With just one morning left to enjoy the town of Bariloche and its surroundings, my travel companions and I opted to visit the nearby peak known as Cerro Otto.
Cerro Otto (4610 ft./1405 m) is named for Otto Goedecke, one of the first European settlers in this area. Goedecke, originally from Germany, arrived in Bariloche in 1892 and settled on roughly 600 acres (250 hectares) at the foot of the mountain that would later bear his name. He raised numerous crops and animals on his land until his untimely death in the 1920s, when he was murdered at the hands of an apple thief. Learn more about Cerro Otto and its namesake [link in Spanish].
In 1930, Goedecke's countryman Otto Meiling made Cerro Otto his home. Meiling – a nature-lover, skiing enthusiast, and something of a hermit – lived up on the mountain, strapping on his cross-country skis in winter whenever he needed to go into town. He built both his home and a mountaineering shelter, Refugio Berghof [link in Spanish], on the slopes of Cerro Otto. The mountain played host to the first ski school in South America, where Meiling gave classes and hand manufactured skis.
We took the easy way out and ascended Cerro Otto aboard aerial cable cars made, not so surprisingly, in Austria. In just 12 minutes, we were whisked from the foot of the mountain to its summit, enjoying a wide-open view of Lago Nahuel Huapi and the city of Bariloche below.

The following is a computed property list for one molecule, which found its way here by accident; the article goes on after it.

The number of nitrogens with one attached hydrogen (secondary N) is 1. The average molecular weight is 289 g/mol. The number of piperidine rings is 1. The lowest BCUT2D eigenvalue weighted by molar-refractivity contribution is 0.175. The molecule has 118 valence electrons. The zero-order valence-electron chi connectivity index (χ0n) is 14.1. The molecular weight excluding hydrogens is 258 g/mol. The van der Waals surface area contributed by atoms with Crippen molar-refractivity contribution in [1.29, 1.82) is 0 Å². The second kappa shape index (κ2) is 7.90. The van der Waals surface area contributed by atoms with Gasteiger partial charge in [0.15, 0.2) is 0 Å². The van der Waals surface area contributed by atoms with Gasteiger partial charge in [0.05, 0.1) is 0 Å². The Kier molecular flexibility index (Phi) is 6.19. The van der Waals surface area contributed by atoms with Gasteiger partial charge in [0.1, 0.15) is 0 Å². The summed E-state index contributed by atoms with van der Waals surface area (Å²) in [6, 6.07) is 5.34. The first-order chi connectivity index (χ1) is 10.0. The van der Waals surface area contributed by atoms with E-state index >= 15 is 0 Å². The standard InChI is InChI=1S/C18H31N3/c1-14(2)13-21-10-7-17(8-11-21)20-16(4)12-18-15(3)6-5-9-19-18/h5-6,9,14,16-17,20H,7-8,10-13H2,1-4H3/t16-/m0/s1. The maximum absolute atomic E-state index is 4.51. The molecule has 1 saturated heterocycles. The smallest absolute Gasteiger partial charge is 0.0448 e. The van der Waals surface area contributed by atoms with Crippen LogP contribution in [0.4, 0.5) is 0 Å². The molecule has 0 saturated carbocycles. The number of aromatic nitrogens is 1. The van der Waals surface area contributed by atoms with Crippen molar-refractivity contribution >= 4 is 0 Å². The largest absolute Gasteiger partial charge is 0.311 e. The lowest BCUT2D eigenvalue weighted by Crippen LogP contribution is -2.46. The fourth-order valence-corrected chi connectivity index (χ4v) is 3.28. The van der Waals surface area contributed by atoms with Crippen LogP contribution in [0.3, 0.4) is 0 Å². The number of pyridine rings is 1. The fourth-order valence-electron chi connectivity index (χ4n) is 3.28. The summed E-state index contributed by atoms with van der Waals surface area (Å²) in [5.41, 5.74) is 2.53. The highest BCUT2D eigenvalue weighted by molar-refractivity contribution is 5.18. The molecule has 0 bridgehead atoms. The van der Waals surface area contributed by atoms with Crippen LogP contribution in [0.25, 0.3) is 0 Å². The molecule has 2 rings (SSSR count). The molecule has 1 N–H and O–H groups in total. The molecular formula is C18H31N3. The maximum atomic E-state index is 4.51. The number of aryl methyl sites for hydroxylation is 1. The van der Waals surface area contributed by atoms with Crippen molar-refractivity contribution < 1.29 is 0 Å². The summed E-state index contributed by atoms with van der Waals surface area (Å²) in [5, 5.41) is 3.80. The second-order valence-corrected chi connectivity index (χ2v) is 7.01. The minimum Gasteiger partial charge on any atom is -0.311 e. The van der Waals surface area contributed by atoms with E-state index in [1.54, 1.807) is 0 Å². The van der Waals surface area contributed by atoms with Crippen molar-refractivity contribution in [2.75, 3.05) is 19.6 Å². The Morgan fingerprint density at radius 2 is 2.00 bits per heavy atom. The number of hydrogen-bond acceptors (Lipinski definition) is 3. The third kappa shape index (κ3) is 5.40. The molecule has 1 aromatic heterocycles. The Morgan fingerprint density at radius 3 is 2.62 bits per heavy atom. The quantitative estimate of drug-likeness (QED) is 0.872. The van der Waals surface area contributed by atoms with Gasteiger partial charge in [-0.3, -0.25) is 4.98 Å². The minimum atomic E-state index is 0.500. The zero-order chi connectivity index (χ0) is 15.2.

As we stood admiring the view and trying to do it justice through the lenses of our cameras, we noticed a group busily arranging some sort of lines and parachutes. Some minutes later, as a pair leapt off the face of the mountain into the wide expanse of nothingness, we realized that they were tandem paragliders.
[Here's where my sister Marianna and I pretend to fall off the mountain (moments of silliness are important, you know). The imposing ridgeline of the mountain behind us belongs to Cerro Catedral.]
There's actually quite a bit to do up there on the mountain besides jumping off of it. Cerro Otto offers hiking trails, mountain biking, and horseback riding; cross country skiing, snowshoeing, and snowmobiling in winter; a revolving café with 360º views of the breathtaking landscape; and even a modest art gallery. Since we were pressed for time, we didn't take advantage of any of the outdoor activities, although I did hike the trails with Daniel when I visited previously.
[Cerro Tronador (the snow-capped peak) visible in the distance]
[Click here to enlarge this panoramic photo taken from Cerro Otto.]
It's a well-known fact that the mountain air makes you hungry, so we claimed a table in the revolving café to continue enjoying the view while tucking into our final meal of the trip. [Check out this cool time-lapse video taken from the revolving café.] A few spins in the café and one sandwich de milanesa later, I packed up my camera and said goodbye to Bariloche…and my family.
View photos of my previous visit to Cerro Otto with Daniel in 2008.
Next up…the final installment: Patagonia From My Window